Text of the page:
Just last year (1999) M:W: Brother George Adams, PGM of the Grand Lodge of
the District of Columbia, published "A Trilogy: Inner Journey to the East,
Meditations of a Master Mason Along the Way, and Masonry for the Millenium."
The third of these three books, bound in one cover, includes a ten-point
"recipe," if you will, for a "new old-style lodge" that captures the essense
of the 18th century lodge.
These ten points are:
1) The Lodge has quarterly dinners following its stated meeting.
2) The Regular meetings of the Lodge and the dinners are looked upon as
special events, and every attempt is made to make them special.
3) Formal dress (black tie) is required of all Lodge members. (Visiting
Masons are welcomed as they are, but most will choose to come in coat and tie
4) Business meetings are streamlined and kept to one hour maximum. Potential
lengthy discussions are cut short by the Master who either calls for a vote
or sends the issue back to committee for further study and recommendations.
5) Meetings are followed by a traditional festive board around a U-shaped
table, with the Master at the head table and the two wardens at the ends of
the two legs. The brethren gather for drinks as soon after the close of the
meeting as possible and then go to the table when the Junior Warden rings the
dinner bell. A formal toast list is not required as this is not a "Table
Lodge." A festive board is a more relaxed manner of having the Lodge gather
for a dinner presided over by the Master and Wardens, without the rigid
adherence to traditional rituals and toasts. The Master may entertain or
request whatever toasts he chooses.
6) Dinner is followed by a 20 minute program on some aspect of Masonic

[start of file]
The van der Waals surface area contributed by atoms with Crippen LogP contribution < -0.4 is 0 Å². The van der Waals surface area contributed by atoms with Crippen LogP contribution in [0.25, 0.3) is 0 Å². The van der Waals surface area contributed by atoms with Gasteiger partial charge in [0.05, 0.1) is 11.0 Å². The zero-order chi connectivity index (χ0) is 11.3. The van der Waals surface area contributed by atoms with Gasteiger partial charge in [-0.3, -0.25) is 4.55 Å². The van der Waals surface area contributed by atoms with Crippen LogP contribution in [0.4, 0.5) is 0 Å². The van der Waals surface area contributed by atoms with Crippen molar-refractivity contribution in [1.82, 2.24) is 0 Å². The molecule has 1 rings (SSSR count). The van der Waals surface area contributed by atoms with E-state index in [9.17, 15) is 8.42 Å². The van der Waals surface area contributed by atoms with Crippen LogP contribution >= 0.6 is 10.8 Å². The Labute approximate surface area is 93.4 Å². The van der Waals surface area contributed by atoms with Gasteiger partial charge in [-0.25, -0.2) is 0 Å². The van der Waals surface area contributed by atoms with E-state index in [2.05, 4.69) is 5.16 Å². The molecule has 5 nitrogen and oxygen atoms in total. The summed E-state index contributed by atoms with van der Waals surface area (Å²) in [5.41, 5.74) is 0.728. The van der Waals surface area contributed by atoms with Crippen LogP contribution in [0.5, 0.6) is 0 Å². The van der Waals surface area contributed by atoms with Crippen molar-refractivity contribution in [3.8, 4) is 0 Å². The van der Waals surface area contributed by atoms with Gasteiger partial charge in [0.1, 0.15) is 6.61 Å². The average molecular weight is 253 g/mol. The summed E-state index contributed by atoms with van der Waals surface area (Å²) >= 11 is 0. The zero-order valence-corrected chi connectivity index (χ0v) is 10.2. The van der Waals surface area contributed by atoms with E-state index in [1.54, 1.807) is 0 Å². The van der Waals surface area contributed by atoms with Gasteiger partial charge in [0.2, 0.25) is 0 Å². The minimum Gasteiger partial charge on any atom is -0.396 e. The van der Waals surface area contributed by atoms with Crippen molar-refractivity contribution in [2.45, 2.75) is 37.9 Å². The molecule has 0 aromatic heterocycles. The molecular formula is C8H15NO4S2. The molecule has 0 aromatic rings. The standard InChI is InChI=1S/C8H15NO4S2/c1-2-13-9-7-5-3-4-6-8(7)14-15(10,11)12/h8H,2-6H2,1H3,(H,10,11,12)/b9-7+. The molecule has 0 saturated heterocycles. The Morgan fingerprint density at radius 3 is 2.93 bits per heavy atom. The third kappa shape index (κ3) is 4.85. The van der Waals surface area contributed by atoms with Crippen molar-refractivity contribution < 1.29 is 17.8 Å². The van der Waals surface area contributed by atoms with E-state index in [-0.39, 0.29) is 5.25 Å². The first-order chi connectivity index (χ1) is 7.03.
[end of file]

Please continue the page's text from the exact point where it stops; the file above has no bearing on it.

history, symbolism or philosophy. The program must be about Freemasonry.
7) Degree fees and dues should be in keeping with the times in which we live
rather than what they were in the late 1930's or 40's. In one case, the EA
fee is $250, the FC is $150, and MM is $100.
8) Excellence in degree work is most important. No degree is to be
conferred, and no member of a degree team is to participate, without the
Lodge conducting a complete degree rehearsal with all participants present,
within a week prior to the conferral.
9) The Lodge should conduct at least two additional functions during the
year to add deeper dimensions to the social aspects of membership. These
should be purely social and might include a dinner-dance, or a Lodge picnic,
where members can bring their wives and girlfriends.
10) One cardinal rule that the Lodge must always observe is that it must
make a clear distinction between Masonic functions and social functions.
Ladies and non-members are never to be invited to Masonic functions where
Masonic business is conducted, Masonic topics are discussed, or Masonic
addresses are given (Installations of officers, Lodge coffees, Lodge festive
boards and table lodges, Masonic Lectures, etc.). By the same token, when the
ladies and non-members are included in Holiday dinners, dinner-dances, Lodge
picnics, etc., no Masonic business is to be discussed, no Masonic topics are
to be discussed, and no Masonic speeches are to be given.
Masons enjoy Masonic fellowship without the non-members present just as
much as they enjoy social events where the non-members are present. They
should not be denied the enjoyment of either type of function. By the same
token, Ladies and non-members generally do not look forward to attending
Masonic events where the business, symbolism, and philosophy of a fraternity
they cannot join or fully comprehend are conducted and discussed. This is the
one rule that has met with the greatest greatful approval of the ladies who
have been made aware of it.
You may order this book from:
George R. Adams
PO Box 577
Glen Echo MD 20812-9998
Sorry, I don't know the price of it.